Just as holemaking is common in metalworking, so is deburring the tops and bottoms of produced holes. Chamfering tools are effective, as are the familiar Rotoburr-style scraper blades. These tools also deburr machined edges fairly well and, given the right extension or blade geometry, can access hard-to-reach areas deep inside parts. Add a few Scotch-Brite pads, a drill press and a bench grinder to the mix, and there’s little that any skilled machine operator can’t deburr.
However, these traditional deburring methods are slow. Features that can’t be reached while in a machine — which is often much of a part — must be manually scraped, buffed and chamfered. If an operator isn’t paying attention, a machine tool might sit idly while he or she is busy deburring parts. And a bit too much pressure with a grinding wheel or blade could mean the inadvertent scrapping of a completed, possibly very expensive machined component.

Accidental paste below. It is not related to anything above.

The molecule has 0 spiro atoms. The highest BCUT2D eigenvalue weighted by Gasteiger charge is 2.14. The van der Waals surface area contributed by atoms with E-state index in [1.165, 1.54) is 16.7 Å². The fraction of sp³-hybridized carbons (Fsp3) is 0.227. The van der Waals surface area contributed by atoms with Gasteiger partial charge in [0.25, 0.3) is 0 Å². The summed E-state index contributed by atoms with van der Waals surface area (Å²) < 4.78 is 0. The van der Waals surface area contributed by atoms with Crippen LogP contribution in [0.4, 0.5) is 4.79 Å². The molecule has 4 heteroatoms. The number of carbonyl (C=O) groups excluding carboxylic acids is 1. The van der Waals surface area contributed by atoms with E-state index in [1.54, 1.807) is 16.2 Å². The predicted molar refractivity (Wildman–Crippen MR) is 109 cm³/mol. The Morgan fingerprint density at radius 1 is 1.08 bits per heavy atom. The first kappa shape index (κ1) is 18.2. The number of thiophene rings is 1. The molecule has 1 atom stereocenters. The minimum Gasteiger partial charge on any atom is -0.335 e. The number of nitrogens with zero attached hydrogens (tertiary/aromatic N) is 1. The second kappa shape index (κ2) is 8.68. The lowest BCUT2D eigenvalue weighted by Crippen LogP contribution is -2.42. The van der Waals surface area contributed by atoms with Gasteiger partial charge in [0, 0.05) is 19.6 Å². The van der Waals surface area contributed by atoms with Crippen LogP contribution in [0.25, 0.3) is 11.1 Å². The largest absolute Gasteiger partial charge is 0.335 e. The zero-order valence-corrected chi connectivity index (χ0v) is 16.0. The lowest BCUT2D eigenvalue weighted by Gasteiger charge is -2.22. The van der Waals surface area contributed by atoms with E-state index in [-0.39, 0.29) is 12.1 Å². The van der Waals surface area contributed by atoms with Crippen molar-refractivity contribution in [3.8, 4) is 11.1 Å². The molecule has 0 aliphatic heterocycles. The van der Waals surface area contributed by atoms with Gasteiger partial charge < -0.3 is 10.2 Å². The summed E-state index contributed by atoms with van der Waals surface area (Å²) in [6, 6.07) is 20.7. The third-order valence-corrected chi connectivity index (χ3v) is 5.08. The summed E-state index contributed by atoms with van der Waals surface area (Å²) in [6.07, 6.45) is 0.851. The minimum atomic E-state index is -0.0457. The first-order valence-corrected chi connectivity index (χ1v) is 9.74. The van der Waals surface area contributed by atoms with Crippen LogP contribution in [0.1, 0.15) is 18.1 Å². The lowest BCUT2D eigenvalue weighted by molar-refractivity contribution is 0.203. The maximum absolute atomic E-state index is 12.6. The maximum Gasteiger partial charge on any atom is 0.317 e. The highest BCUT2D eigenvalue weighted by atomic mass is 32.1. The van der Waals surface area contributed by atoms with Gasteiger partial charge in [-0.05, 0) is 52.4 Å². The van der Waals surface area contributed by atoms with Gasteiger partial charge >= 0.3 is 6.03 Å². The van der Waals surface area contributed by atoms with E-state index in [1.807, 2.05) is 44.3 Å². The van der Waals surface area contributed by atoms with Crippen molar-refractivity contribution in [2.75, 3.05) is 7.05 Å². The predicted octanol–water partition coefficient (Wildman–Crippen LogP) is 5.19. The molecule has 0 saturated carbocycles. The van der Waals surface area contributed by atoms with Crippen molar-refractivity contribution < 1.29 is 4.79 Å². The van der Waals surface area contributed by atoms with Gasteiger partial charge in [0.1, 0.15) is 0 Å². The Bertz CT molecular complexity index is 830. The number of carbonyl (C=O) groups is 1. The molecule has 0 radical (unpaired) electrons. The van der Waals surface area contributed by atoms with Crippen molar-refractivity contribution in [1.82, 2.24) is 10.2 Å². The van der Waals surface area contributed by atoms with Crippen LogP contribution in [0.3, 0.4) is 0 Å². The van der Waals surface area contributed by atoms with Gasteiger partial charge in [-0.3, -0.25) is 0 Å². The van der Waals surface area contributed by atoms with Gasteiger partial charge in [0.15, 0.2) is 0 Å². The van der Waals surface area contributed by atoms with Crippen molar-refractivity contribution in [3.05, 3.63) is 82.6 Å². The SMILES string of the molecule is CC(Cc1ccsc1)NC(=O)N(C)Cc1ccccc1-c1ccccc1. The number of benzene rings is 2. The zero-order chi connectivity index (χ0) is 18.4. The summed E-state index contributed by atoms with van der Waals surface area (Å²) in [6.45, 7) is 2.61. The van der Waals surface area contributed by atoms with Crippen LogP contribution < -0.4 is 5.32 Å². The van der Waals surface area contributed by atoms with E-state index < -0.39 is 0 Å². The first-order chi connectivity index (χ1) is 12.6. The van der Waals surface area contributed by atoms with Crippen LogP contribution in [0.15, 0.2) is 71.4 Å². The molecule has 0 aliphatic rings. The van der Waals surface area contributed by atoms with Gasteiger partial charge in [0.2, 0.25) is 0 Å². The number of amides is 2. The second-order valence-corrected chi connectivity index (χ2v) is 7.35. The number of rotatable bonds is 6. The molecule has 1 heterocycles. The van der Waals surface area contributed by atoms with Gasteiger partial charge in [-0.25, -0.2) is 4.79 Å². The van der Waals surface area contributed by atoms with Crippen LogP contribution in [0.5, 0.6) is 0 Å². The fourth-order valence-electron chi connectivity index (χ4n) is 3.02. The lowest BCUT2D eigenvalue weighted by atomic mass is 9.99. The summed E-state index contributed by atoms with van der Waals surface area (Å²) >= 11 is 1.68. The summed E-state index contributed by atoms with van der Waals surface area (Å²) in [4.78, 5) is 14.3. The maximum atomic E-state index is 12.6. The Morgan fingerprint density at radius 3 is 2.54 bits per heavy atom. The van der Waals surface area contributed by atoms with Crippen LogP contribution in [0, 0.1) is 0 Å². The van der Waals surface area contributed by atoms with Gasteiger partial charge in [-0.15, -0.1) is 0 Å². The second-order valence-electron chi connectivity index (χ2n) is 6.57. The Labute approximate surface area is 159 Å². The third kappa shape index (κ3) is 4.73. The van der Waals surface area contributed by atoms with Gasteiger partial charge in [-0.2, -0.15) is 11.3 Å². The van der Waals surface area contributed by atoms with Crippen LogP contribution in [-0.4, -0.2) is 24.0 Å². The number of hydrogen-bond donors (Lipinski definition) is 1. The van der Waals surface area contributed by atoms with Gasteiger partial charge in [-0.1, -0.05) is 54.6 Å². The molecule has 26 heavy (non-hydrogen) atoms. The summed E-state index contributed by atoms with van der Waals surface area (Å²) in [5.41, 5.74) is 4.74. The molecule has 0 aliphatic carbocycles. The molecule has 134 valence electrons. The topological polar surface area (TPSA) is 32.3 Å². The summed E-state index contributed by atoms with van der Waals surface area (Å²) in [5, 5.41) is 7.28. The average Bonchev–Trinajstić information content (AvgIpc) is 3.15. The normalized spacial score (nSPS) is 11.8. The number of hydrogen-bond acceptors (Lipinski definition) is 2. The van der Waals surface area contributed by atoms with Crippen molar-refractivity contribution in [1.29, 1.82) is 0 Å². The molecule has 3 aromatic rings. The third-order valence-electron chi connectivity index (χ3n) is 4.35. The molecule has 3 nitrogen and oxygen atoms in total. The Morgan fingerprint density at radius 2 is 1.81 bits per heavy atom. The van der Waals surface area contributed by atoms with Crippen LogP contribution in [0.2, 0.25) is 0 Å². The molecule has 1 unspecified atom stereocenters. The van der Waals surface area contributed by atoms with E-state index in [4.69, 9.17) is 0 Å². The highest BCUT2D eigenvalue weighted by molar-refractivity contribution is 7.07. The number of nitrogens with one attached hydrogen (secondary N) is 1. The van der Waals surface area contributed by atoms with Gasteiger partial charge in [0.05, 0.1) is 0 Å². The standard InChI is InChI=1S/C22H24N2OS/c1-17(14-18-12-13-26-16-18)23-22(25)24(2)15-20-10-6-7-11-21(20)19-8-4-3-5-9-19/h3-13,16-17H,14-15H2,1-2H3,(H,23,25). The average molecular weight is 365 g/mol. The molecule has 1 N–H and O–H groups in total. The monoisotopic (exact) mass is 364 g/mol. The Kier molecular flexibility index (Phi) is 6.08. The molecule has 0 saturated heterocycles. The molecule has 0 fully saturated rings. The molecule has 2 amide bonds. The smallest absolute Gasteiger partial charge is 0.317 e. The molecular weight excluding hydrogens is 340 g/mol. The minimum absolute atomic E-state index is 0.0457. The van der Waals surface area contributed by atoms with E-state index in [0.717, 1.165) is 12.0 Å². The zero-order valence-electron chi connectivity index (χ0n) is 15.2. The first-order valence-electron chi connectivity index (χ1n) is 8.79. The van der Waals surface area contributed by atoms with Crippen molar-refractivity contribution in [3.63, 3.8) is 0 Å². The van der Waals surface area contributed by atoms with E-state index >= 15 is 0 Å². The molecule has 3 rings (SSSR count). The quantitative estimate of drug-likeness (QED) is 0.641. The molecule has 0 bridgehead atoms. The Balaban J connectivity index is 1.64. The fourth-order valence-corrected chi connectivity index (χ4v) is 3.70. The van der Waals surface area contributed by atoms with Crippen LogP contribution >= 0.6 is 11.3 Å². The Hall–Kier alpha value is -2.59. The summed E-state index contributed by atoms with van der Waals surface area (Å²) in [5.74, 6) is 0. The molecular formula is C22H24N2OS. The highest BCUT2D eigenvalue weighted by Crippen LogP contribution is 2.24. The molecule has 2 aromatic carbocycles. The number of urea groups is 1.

Worker health and safety are also a consideration. As machinists would attest, cuts, scrapes and repetitive stress injuries are common during manual deburring, never mind the potential inhalation of abrasive grit. Surely safer, more productive methods are available?
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